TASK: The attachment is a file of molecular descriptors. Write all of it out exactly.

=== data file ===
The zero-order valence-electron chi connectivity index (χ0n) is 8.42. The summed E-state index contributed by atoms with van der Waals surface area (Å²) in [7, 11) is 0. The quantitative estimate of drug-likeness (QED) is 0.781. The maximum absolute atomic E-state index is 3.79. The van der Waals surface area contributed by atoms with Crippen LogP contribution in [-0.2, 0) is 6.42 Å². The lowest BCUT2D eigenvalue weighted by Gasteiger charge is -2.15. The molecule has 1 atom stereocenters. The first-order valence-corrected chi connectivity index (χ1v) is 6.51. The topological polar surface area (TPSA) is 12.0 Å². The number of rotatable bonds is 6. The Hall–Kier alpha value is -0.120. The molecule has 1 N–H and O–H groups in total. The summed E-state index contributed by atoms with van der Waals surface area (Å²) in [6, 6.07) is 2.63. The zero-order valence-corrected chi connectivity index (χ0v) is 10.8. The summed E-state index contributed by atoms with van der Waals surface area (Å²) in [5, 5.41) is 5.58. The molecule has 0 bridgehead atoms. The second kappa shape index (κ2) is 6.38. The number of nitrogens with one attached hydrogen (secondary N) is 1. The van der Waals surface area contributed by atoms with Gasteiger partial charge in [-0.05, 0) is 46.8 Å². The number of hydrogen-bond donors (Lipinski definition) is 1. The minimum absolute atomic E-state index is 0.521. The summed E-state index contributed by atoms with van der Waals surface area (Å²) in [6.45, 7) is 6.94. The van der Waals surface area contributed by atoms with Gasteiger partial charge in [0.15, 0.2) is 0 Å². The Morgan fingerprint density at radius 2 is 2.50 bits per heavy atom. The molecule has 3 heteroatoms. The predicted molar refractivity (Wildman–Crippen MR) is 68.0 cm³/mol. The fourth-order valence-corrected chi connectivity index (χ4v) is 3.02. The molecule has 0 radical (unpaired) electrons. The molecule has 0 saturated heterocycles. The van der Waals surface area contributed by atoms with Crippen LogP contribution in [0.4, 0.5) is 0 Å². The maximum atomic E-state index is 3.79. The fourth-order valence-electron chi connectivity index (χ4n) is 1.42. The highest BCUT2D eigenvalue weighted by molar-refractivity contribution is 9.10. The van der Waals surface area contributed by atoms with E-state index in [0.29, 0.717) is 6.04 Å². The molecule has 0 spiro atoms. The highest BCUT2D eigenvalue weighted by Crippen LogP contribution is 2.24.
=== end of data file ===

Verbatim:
The zero-order valence-electron chi connectivity index (χ0n) is 8.42. The summed E-state index contributed by atoms with van der Waals surface area (Å²) in [7, 11) is 0. The quantitative estimate of drug-likeness (QED) is 0.781. The maximum absolute atomic E-state index is 3.79. The van der Waals surface area contributed by atoms with Crippen LogP contribution in [-0.2, 0) is 6.42 Å². The lowest BCUT2D eigenvalue weighted by Gasteiger charge is -2.15. The molecule has 1 atom stereocenters. The first-order valence-corrected chi connectivity index (χ1v) is 6.51. The topological polar surface area (TPSA) is 12.0 Å². The number of rotatable bonds is 6. The Hall–Kier alpha value is -0.120. The molecule has 1 N–H and O–H groups in total. The summed E-state index contributed by atoms with van der Waals surface area (Å²) in [6, 6.07) is 2.63. The zero-order valence-corrected chi connectivity index (χ0v) is 10.8. The summed E-state index contributed by atoms with van der Waals surface area (Å²) in [5, 5.41) is 5.58. The molecule has 0 bridgehead atoms. The second kappa shape index (κ2) is 6.38. The number of nitrogens with one attached hydrogen (secondary N) is 1. The van der Waals surface area contributed by atoms with Gasteiger partial charge in [-0.05, 0) is 46.8 Å². The number of hydrogen-bond donors (Lipinski definition) is 1. The minimum absolute atomic E-state index is 0.521. The summed E-state index contributed by atoms with van der Waals surface area (Å²) in [6.45, 7) is 6.94. The van der Waals surface area contributed by atoms with Gasteiger partial charge in [0.15, 0.2) is 0 Å². The Morgan fingerprint density at radius 2 is 2.50 bits per heavy atom. The molecule has 3 heteroatoms. The predicted molar refractivity (Wildman–Crippen MR) is 68.0 cm³/mol. The fourth-order valence-corrected chi connectivity index (χ4v) is 3.02. The molecule has 0 radical (unpaired) electrons. The molecule has 0 saturated heterocycles. The van der Waals surface area contributed by atoms with Crippen LogP contribution in [0.4, 0.5) is 0 Å². The maximum atomic E-state index is 3.79. The fourth-order valence-electron chi connectivity index (χ4n) is 1.42. The highest BCUT2D eigenvalue weighted by molar-refractivity contribution is 9.10. The van der Waals surface area contributed by atoms with E-state index in [0.29, 0.717) is 6.04 Å². The molecule has 0 spiro atoms. The highest BCUT2D eigenvalue weighted by Crippen LogP contribution is 2.24.